What everyone in the world is facing right now feels eerily similar to first being diagnosed with cancer. The security blanket that we all take for granted - food on the table, a steady job, health, a routine- have suddenly been ripped away. We have ample time on our hands which leads to a spiral of worry, fears, doubt, anxiety, and worst case scenario future-casting. We’re waiting for the final results from our scans. We’re waiting for the final diagnosis. We’re waiting for the answers from an expert, and trying to politely ignore the opinions of everyone else.
If there is one thing I learned during my cancer treatment, it was to trust my heart. To listen to my heart beat. To literally feel and hear my body still existing, still breathing, still living. Because there was an internal and external war going on around me. Everything was in upheaval, and I could no longer count on the small, daily reminders that everything was going to be OK. But I could count on my heart. Because there it was, beating steadily, a constant drum.
I won’t waste your time with the platitudes that life will be OK. Because in the here and now, maybe life isn’t OK. You don’t have to pretend to be happy. You shouldn’t judge yourself for wanting to throw a plate against the wall. What the world is experiencing, and what cancer patients are all too familiar with, is the shift in security and uncertainty. The transition to finding a new normal. A fluidity of labels. It’s all uncomfortable and difficult and maddening. To break down what we know as our routine, our security, and our rationale is something we see others do, but think we’ll never have to face ourselves.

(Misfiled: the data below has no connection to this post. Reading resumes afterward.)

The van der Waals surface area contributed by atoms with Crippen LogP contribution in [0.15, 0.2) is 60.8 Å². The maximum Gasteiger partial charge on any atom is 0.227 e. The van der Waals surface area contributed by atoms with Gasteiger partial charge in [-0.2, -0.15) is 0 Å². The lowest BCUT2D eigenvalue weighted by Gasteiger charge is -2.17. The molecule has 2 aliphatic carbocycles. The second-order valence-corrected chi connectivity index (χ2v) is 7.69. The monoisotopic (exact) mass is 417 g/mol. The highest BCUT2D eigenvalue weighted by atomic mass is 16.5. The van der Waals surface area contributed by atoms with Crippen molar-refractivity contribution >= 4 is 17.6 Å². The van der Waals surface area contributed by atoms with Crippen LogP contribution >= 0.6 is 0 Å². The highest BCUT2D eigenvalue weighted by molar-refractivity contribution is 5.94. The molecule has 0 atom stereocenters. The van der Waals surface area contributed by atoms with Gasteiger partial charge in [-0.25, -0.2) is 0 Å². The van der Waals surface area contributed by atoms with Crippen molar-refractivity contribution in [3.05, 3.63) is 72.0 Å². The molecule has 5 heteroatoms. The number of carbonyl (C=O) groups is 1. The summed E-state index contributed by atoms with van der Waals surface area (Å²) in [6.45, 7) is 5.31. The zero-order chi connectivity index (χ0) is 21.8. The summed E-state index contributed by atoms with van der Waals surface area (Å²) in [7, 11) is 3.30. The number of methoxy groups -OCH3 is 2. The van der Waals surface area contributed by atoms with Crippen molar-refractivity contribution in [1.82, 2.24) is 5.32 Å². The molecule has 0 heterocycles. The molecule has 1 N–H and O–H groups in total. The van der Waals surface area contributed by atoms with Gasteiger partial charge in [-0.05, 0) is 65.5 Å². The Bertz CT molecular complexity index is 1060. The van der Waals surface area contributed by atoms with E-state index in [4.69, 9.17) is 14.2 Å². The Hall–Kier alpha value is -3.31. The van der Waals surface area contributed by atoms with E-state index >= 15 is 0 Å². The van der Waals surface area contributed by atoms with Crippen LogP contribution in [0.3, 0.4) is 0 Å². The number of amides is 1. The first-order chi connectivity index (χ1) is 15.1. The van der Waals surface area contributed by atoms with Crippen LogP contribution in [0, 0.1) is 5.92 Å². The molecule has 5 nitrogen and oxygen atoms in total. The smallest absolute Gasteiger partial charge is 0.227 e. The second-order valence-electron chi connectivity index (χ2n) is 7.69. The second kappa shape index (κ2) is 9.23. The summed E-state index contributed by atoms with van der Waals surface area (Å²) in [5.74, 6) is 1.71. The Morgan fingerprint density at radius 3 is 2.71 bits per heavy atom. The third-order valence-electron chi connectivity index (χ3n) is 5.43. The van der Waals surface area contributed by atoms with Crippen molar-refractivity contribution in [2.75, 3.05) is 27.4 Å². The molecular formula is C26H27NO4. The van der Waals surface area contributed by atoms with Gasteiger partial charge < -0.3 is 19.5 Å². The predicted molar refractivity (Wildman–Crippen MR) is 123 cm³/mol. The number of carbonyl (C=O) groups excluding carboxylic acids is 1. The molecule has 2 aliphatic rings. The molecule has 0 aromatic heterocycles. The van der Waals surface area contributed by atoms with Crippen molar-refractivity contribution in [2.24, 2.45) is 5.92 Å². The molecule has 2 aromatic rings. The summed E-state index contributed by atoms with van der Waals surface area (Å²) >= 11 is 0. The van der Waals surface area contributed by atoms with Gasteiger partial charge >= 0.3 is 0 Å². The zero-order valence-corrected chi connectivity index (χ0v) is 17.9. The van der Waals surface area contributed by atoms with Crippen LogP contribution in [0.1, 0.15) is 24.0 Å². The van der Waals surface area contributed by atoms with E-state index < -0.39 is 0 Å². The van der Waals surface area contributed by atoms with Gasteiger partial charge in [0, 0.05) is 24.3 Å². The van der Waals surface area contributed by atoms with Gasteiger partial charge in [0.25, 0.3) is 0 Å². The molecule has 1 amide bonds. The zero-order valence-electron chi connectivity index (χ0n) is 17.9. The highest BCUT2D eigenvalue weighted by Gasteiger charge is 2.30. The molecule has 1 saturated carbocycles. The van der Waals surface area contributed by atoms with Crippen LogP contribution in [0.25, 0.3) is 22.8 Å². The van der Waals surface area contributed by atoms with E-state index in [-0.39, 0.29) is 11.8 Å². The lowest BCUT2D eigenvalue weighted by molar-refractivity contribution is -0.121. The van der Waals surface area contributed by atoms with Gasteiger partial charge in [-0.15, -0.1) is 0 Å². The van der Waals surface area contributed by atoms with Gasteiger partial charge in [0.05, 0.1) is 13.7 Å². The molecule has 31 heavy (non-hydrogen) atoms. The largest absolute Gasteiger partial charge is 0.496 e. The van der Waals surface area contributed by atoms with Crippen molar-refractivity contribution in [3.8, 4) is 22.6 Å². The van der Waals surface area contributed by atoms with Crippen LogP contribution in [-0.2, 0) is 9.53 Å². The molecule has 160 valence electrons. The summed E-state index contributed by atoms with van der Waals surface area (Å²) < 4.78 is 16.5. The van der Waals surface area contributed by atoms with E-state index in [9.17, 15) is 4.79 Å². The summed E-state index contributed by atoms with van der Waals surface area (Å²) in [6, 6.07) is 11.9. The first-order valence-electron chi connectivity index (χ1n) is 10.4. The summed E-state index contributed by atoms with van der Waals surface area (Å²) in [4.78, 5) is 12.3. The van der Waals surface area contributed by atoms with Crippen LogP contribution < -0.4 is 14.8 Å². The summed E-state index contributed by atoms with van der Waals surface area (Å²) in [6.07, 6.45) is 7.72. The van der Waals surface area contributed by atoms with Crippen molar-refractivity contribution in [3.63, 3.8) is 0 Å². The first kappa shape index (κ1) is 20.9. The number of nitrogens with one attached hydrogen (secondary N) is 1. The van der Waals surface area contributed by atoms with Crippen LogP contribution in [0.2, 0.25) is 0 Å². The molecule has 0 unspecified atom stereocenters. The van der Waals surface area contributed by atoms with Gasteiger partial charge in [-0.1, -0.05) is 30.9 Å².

What I will tell you is this: it’s OK to just be. It’s OK to put your kids in front of the TV while you let out a good cry. It’s OK to feel heartbroken. It’s OK to feel all the feelings. It’s OK to not want to talk about the pandemic. It’s OK to set boundaries. I hope you can feel and do without judgment-- of yourself and others. Because we are all just trying to be. We are all in the beginning stages of being diagnosed with cancer. And it’s an ugly stage. It’s where everything gets ripped apart. But it won’t be forever. There will be more stages, more clarity, and more hope. There will be people that ban together to help. There will be community built from tragedy. There will be heroes and helpers. There will be grace given and received.
What I would tell the world right now: look to your heart. Hear your heart. Feel your heart. You are here. You are breathing. That rhythmic and powerful thump-thump of your heart means that you are alive. And that, my friends, is something to be grateful for.